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Teens from overseas extend NAC participants’ global view

NASHVILLE, Tenn. (BP)–Priya Singh felt a little uncertain about the entire trip until she exited her plane and saw the “Welcome to NAC” sign waiting for her in the lobby of the Nashville International Airport.

“This is my first time to leave my country,” said the 18-year-old from Fiji. “I was nervous until I saw the sign. I was relieved to be here and everyone waiting for me was so friendly.”

Singh is one of 20 teenage girls representing 19 different countries at NAC, the National Acteens Convention, hosted by national Woman’s Missionary Union. Nearly 6,500 girls between grades seven and 12 and their leaders from around the country and the world have gathered for the conference, held about every five years since 1972 to give missions-minded girls a global vision for God’s activity in the world.

This year the world came to NAC.

“We truly wanted this to be an international event,” said Evelyn Tully, who chaired international guest relations for NAC. Tully formerly served an international initiatives strategist for WMU and was instrumental in developing the opportunity for girls from other countries to attend. “We see this opportunity of having these girls here going beyond simply adding a dimension to the conference. We see this as an opportunity to establish these young ladies as Christian women of influence in their respective cultures.”

The opportunity to come to the United States and attend NAC was made possible through “Together We Bring,” a scholarship program developed by WMU. More than $60,000 was raised in slightly more than 15 months to fund the scholarships. The majority of the donations came from state WMUs, but money also was given by several couples who sent donations from their retirement funds, other individuals and from seven girls involved in Acteens in Caddo, Miss. The girls who received scholarships were only responsible for securing travel visas; the scholarships covered their other expenses.

Tully’s team also designed the scholarship applications and distributed them around the world through International Mission Board missionaries and representatives from the Baptist World Alliance. After that, it was a matter of prayer that God would provide the right candidates.

The criterion was rigid. Applicants had to be between ages 16 and 18, be comfortable with speaking publicly, relate well personally, be respectful of other cultures, be active in their respective churches, have leadership potential, define their goals for the future, be English-speaking, be willing to mentor other young women when they returned home, and have the consent of their parents to travel to the United States.

Sixty-five applications initially were received with resources enough to fund 26. Circumstances trimmed the final number to 20.

“We couldn’t be any more pleased with the group of girls we have here,” Tully said. “All of these girls have the ability to become leaders internationally.”

One doesn’t have to spend much time with a random sampling of the girls to validate Tully’s assessment.

“It’s so cool to be here and with all these other girls and learn what God is doing around the world,” said Samara Joy Hoey, 18, a third-generation missionary kid from Australia. “There is so much that Christians need to be doing in the world but are not. But God wants us to go and reach people for Christ.”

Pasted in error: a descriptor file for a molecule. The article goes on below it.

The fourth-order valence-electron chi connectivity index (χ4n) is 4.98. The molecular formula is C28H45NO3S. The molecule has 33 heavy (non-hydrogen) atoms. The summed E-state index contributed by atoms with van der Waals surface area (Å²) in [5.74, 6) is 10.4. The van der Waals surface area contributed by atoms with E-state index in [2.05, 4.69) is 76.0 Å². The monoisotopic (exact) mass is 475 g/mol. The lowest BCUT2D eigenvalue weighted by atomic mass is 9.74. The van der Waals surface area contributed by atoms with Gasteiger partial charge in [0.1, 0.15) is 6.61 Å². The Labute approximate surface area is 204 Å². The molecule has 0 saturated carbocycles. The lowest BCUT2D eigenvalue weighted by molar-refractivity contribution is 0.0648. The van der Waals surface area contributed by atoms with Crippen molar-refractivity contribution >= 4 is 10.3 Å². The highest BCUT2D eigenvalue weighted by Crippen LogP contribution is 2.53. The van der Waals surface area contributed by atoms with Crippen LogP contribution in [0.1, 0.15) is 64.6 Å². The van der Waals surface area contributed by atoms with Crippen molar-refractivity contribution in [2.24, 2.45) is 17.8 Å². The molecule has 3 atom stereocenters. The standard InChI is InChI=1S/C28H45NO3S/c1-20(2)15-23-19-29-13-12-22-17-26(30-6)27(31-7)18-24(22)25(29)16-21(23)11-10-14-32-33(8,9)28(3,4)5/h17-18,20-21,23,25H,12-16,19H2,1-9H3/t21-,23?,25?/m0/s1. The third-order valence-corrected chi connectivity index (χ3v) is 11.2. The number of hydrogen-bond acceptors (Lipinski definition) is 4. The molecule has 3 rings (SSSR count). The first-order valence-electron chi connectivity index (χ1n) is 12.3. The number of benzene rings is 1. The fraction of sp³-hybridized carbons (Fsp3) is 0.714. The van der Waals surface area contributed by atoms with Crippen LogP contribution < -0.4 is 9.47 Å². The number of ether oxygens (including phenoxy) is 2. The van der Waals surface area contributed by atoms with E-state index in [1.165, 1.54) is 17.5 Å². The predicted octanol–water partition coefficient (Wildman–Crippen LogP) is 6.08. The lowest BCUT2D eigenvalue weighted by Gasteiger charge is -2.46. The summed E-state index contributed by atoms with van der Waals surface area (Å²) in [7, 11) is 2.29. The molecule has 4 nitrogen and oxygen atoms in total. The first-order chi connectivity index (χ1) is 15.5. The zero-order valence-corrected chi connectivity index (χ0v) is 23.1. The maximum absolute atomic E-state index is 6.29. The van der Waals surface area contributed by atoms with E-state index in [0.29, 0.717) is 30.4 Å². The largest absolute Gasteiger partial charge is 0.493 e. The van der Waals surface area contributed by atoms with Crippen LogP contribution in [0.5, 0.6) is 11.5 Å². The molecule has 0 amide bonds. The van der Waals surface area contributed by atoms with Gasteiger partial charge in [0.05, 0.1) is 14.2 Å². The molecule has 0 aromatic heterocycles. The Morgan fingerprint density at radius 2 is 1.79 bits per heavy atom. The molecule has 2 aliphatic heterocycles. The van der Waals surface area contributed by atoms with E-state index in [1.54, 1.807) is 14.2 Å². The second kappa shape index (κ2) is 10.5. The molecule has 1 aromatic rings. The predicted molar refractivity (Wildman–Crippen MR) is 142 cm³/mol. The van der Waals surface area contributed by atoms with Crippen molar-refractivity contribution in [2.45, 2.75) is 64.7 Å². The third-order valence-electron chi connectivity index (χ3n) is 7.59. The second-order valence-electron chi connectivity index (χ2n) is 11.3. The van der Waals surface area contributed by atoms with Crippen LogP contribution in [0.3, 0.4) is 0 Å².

“I’ll take back to my youth group the enthusiasm and excitement that I’ve experienced here during worship,” said Becky Williams, 18, of Wales. “There are so many people in Wales who are discouraged about the future of the church there. Churches are closing every week. My grandfather is an atheist and he is treasurer at the Anglican Church where he lives. But I’m encouraged because there are also new churches starting as well. I see many people around me who want something spiritually deeper. It is almost like God is stripping away from the church the people who really don’t want to be there and building it back with people who have an openness to the Holy Spirit.”

“I do see myself as a leader,” said Olena Kofanova, 16, of the Ukraine who has been a Christian nearly two years. She led her mother to Christ but her father and her brother are still spiritually lost. “This week has been an opportunity for me to get a vision from God of what He wants me to do with my life. I’d love to be a missionary to Ethiopia. But first I’ll go back to Ukraine and be a mentor to the other girls in my youth group. We have a new church there and I want them to know that there are Christians from all around the world who have a passion for Christ.”

Tully was a founding planner for the original NAC conference in 1972 at LifeWay Glorieta Conference Center in New Mexico. She said she and the other women who planned NAC back then knew it could grow to be a significant event in the lives of teenage girls.

“We really had no idea of knowing it would be like it is today, but we knew it could be special,” she said. “I do think being able to now bring in the international girls adds an extra dimension. NAC has always had a missionary focus and [I] hope it keeps that, but … in the future we’ll have many more representing more countries.”
Added information on NAC has been posted at www.syncronations.com. More information regarding Acteens can be found at www.acteens.com.
(BP) photo posted in the BP Photo Library at www.bpnews.net. Photo title: TRAVELING TEENS.